If they could work out a way to induct kinetic energy like some watches do, then this problem may be a thing of the past.


The timing of this review allowed me to track something I had always wanted to track, how far you walk at a conference. Last week I attended Computex in Taipei, Taiwan and being Asia’s biggest trade show, there were multiple floors of products to walk. After screaming past my 10,000 step goal by lunch time, by mid afternoon I had clocked up 15,000 steps in a day. The evening approached and I wanted to see more of the night life in Taipei, so I hit the streets once again.

Street after street, block after block, I was sure that illusive 20,000 step goal was just around the corner. When I decided I could walk no more I took the lift back up to the room and jumped on the laptop to a disappointment. For a smart device, this highlighted how dumb the flex could be. With a lack of a GPS or clock, or really any sense of time and time zone, the flex didn’t know I’d travelled through time.

Basically the 2 hour difference between Australia (where my account was setup) and Taiwan had caused more than 4,000 steps to be logged against the next day. With no way to alter this retroactively, I had come agonizingly short of the 20K step goal. If you don’t travel, this isn’t an issue.


The Fitbit flex sells for A$129.95 and comes with Flex tracker, Large & small wristbands, wireless sync dongle and charging cable. Because you need to match your fitness hardware with your fashion, the flex comes in a number of colours, Black, Slate, Tangerine, Teal, Navy, Violet, Lime and Pink.



The mark of any good product is when you don’t want to give it back and that’s certainly the case with the flex. Whether it’s because the flex is amazing, or just simply because it’s finally given me a window into data that’s person, that’s human and about me is the question. There’s a load of competition in this space and the options are growing by the day.

Fitbit flex is a great product that does a limited set of things really well, their software and platform support is great. The price is right for this product and in reach of most who care about fitness as you’d easily spend more on a gym membership.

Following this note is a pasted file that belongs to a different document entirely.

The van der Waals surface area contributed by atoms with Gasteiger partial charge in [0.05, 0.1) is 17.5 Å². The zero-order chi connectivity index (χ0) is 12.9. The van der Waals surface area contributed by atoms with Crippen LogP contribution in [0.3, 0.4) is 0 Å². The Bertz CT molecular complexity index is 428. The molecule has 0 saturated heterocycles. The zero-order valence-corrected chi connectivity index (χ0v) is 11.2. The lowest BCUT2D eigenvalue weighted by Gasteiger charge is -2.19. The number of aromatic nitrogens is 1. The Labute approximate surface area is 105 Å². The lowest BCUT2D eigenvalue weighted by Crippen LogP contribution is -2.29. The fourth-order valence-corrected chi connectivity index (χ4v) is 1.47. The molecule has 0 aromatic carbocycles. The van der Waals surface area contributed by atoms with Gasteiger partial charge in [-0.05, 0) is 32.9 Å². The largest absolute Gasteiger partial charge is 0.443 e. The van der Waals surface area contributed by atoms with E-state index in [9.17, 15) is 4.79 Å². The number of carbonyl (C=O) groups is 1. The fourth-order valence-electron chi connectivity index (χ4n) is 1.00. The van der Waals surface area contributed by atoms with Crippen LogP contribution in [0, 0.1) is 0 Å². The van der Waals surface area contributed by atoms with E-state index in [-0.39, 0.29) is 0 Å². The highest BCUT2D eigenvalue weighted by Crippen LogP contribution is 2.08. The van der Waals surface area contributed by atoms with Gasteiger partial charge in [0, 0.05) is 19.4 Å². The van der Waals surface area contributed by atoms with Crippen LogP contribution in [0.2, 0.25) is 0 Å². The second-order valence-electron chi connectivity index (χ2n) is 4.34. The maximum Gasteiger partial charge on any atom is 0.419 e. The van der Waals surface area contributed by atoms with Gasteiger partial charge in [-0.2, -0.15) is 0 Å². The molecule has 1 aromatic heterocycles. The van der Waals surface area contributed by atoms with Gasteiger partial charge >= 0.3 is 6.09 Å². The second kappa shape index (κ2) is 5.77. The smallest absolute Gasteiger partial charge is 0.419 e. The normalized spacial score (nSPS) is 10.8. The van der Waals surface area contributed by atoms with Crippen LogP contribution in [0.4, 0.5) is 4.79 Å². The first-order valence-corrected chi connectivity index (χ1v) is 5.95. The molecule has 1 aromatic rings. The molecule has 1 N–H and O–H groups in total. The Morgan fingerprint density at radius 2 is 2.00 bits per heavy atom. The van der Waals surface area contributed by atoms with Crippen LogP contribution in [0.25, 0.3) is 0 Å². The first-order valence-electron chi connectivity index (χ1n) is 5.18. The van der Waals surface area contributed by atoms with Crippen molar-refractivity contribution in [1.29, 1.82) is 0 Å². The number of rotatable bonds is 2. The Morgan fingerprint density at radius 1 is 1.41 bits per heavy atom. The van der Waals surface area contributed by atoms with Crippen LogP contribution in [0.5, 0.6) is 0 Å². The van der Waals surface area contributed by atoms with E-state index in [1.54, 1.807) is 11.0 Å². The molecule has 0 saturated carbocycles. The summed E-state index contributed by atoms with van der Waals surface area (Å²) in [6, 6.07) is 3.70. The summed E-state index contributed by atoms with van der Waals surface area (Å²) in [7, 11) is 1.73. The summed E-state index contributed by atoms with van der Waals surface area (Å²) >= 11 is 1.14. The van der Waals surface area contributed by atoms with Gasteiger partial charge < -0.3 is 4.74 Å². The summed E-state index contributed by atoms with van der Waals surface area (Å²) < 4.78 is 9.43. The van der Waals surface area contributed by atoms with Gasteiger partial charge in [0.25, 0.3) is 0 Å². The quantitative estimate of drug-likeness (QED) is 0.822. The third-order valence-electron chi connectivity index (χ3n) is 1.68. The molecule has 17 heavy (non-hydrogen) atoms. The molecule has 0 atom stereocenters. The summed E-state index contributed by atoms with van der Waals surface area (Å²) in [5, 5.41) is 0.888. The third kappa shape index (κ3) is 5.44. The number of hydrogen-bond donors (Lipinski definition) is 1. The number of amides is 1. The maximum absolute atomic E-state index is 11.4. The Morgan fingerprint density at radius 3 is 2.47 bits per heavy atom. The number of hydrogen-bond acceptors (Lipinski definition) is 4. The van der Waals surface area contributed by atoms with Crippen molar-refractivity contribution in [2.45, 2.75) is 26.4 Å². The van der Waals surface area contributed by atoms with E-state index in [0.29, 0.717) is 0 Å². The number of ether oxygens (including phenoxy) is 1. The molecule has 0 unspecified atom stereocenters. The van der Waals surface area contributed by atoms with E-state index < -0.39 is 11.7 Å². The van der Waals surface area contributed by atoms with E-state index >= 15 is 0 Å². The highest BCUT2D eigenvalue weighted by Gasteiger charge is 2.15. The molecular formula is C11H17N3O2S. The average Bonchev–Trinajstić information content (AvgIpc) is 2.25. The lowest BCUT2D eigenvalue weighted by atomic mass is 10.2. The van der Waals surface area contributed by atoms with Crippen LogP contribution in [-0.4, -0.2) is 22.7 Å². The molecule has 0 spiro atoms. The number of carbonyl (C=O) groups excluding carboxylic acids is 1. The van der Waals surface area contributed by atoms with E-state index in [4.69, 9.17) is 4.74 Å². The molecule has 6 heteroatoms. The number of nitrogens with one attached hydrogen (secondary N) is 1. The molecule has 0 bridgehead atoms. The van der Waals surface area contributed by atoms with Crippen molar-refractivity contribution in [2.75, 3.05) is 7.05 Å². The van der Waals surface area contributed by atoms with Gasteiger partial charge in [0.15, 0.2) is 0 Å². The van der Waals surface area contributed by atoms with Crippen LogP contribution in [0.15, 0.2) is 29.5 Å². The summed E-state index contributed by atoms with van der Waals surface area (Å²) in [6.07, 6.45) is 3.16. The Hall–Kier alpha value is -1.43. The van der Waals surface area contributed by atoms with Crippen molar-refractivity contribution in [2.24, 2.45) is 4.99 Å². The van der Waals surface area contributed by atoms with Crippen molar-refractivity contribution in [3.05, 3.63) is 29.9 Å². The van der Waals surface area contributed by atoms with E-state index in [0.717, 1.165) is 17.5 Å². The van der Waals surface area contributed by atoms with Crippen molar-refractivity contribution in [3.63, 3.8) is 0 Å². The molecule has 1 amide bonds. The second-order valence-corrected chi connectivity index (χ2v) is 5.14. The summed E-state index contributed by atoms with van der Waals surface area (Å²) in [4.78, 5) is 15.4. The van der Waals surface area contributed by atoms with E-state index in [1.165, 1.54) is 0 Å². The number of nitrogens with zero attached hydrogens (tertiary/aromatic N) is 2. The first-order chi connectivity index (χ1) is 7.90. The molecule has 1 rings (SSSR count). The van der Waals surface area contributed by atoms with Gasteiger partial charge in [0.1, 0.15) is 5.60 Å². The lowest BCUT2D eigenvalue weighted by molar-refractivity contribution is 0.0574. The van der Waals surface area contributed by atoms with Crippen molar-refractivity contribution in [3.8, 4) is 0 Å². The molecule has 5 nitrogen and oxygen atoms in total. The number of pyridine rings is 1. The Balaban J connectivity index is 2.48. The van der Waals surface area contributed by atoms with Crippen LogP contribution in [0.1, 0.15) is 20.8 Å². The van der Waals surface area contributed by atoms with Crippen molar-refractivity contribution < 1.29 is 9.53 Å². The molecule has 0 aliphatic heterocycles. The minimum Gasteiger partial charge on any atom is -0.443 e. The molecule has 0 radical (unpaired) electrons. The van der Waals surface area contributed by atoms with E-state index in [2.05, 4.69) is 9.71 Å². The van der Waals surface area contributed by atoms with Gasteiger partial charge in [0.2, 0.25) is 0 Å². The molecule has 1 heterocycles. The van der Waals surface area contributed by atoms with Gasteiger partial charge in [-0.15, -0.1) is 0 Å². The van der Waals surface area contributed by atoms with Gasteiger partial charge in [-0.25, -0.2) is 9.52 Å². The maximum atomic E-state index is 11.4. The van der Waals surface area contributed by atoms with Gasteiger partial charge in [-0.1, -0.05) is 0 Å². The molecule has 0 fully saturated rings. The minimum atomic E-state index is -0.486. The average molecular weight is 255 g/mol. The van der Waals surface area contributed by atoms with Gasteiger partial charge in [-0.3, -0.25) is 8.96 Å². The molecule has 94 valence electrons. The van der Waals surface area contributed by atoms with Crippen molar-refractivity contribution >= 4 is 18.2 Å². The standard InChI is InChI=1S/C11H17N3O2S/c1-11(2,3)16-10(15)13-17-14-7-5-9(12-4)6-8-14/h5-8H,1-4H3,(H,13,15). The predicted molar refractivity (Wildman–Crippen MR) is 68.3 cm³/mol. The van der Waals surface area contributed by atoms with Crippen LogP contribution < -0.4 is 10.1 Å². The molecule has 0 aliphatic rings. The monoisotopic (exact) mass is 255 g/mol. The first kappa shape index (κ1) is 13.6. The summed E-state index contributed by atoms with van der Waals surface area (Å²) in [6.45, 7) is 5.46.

Stop waiting for the mythical iWatch and start using data to change your life today. My advice, if you want to take top spot on the leaderboard, attend a conference.



Creator of (formerly - the technology website provides a way to share the best content with an audience of millions each year. Also an app developer for Win8 and WP8 and Founder & CEO of - Changing the way products are developed.
One Comment

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  • Nick Merry
    26 June 2014 at 5:14 pm

    Great review Jason. I have to agree with most of what you say. In the past 6 months I have owned a Fitbit Flex, a Fitbit Force, an Up24 and a Sony Smartband. If you took elements from each of these four you would have the perfect band. The Fitbit Flex is daggy to look at the black colour of the band fades easily but it probably integrates the best. The Force was great until it broke and its only real benefit over the Flex was the LCD display and the ability to count stairs climbed.
    The Up24 is the more motivational in terms of apps and the hardware looks good but its design means it gets caught a lot on clothing and also on bedding whilst you sleep. It is also no convenient to wear under formal shirts.
    The Sony Smartband is the comfiest to wear by a country mile but the app is still in its infancy and Sony are determined to try and force you to get an Xperia phone to unlock the latest updates eg: cycling and transportation. On my Nexus 5 I found it slow to sync and hit and miss with the sleep. I like the way it can notify you of phone calls, emails etc by vibrating on your wrist and the module is waterproof and can be removed easily.
    I wore the Sony and the Up24 together on the same wrist for a week and noticed there was at least a 10 – 20% discrepancy in the step counting especially after a run.
    So if you could merge the Fitbit Force LCD with the Sony comfort and notifications and UP24 app motivation you would have the perfect fitness band but perhaps this is where Android Wear watches need to take it to the next level so you only need one item to wear on your wrist.